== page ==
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FIRST DRIVE: Mitsubishi Outlander PHEV

Refreshed for 2019, Phil Huff finds out if the hybrid-powered Outlander is still the green SUV of choice…


Who’d have thought that the best-selling plug-in hybrid car would be a sizeable SUV? Mitsubishi understood the market when the Outlander first appeared in 2014, combining a 2.0-litre petrol engine with an electric motor and a decent battery pack, creating something that was big and green.

Well, a bit green. Actually, most owners never plug the car in so it’s usually driving around using an overworked petrol engine and lugging an empty battery pack and an unused electric motor around with it, but tax benefits meant company drivers pay just 13% benefit-in-kind company car. That’s enough to overlook some economy shortfalls, especially if the company is picking up the fuel bill.


Thanks to the third revamp in its short life, there’s now reasons to like the Outlander for more than its tax avoiding abilities. There’s a bigger battery (up from 12kWh to 13.8kWh,) a bigger engine (up from 2.0-litres to 2.4 litres) and a beefier electric motor, which result in more power and more range. Confusingly, the official electric-only range drops from 33 miles to just 28, but that’s a quirk of changes to how these things are now calculated. In the real world, you’ll be a couple of miles better off than previously.

The new engine is also more frugal, despite the official economy figures also dropping down to ‘just’ 139mpg. Having a torquier engine and an improved electric drivetrain allows the car to work less hard, which should translate into fewer stops at the petrol station.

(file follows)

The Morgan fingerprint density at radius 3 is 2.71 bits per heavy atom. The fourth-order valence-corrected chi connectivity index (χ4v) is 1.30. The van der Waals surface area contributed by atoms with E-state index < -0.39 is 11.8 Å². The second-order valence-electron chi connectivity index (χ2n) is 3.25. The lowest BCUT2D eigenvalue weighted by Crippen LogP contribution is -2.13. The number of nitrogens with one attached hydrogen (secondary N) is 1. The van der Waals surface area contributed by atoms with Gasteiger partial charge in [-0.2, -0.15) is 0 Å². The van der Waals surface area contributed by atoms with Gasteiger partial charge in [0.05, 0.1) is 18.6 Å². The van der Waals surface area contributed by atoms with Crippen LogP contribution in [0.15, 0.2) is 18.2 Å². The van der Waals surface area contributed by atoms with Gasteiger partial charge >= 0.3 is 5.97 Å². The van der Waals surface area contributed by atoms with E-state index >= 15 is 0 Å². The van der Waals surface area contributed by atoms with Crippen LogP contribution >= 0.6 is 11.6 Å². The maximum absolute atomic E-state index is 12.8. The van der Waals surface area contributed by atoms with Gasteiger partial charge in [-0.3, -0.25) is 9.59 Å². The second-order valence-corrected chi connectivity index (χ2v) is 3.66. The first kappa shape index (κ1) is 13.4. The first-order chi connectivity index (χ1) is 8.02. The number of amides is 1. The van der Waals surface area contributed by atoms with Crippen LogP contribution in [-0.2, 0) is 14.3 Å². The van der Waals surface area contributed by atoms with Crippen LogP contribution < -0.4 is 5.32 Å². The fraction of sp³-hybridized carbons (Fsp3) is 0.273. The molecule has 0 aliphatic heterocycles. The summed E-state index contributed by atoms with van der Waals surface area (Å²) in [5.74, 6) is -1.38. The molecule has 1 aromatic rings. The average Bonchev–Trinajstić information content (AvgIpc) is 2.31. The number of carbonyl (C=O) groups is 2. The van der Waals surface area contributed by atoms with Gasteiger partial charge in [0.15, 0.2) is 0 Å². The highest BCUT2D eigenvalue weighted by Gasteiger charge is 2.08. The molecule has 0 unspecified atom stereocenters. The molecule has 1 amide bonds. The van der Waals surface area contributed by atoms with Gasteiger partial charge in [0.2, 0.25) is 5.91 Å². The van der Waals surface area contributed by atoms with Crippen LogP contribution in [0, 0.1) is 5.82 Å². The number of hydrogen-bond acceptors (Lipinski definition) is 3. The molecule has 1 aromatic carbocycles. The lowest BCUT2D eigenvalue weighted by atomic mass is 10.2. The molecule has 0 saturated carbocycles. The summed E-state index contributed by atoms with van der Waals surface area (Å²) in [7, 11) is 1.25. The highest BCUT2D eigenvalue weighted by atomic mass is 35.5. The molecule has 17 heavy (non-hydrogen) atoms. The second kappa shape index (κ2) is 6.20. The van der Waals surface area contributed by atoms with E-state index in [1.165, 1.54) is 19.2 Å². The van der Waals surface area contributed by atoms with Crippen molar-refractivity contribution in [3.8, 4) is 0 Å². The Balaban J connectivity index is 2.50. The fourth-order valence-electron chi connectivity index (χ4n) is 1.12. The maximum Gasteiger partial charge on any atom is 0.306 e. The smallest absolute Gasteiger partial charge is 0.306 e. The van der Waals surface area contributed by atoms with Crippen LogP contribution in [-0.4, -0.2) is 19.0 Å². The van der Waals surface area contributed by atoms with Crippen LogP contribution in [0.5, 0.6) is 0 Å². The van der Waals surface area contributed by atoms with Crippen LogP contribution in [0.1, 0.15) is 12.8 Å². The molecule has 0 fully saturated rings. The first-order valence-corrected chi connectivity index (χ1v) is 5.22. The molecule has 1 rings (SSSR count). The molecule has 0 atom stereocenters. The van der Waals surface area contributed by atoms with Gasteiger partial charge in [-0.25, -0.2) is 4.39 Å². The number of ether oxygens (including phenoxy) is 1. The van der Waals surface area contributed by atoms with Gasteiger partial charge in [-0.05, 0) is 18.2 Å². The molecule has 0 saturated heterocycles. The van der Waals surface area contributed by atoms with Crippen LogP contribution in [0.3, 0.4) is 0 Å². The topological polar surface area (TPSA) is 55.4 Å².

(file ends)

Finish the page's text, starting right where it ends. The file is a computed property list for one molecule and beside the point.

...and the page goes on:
It’s more enjoyable on the road, too. Mitsubishi has strengthened the joints around the car, added new shock absorbers, fiddled with the steering and switched tyres to something a little softer, all of which combine to make the Outlander feel both a little sharper on the road, as well as slightly more comfortable.

There’s a new Sport switch that sharpens the throttle response and adds weight to the steering, but it’s rather unconvincing. Ignore it, and just relax in what is a surprisingly comfortable car. It’s quiet too, even when running with that petrol engine, although it does get a tad raucous under provocation.


Keep it running on just electricity and everything is calm and relaxed. It’ll manage motorway speeds without switching on the engine, but that eats into range quickly. However, if you commute 20 miles or so to work, can can plug in for a few hours to charge up while you’re there, you’ll be able to do most of your motoring at just a few pence per mile.

Then, once the weekend comes round, there’s the flexibility of long distance range thanks to the engine. That comes with a penalty though – petrol power alone means economy is laughably bad. Cruising along the motorway is unlikely to see you return even 30mpg, while figures dropping down to high teens are possible. Plug in when and where you can and take advantage of the battery power available and you’ll soon be rivalling a diesel hatchback for fuel use.


Then there’s the SUV practicality, making it a perfect car for a family of small adventurers. Sadly the battery pack and motor eats into boot space, so there’s no seven-seat option, but the boot remains sizeable, and positively cavernous once the rear seats are folded down. There’s plenty of equipment too, although it’s all housed in a rather brittle plastic dashboard. Fake carbon fibre, leather panels in the doors and some chrome highlighting adds a sense of modern luxury, but it jars with the dated switchgear and cheap plastics.

The Outlander itself isn’t realistically good enough to tempt you from your BMW or Audi SUV, but the hybrid powertrain adds an intriguing financial draw. Company owners and company car drivers will save bucket loads in tax, and all will benefit from the relaxed, comfortable feeling the Outlander provides. It’s not a jack-of-all-trades, but does what it does with aplomb and, if you’re exactly the right customer, will do so without costing you much either.


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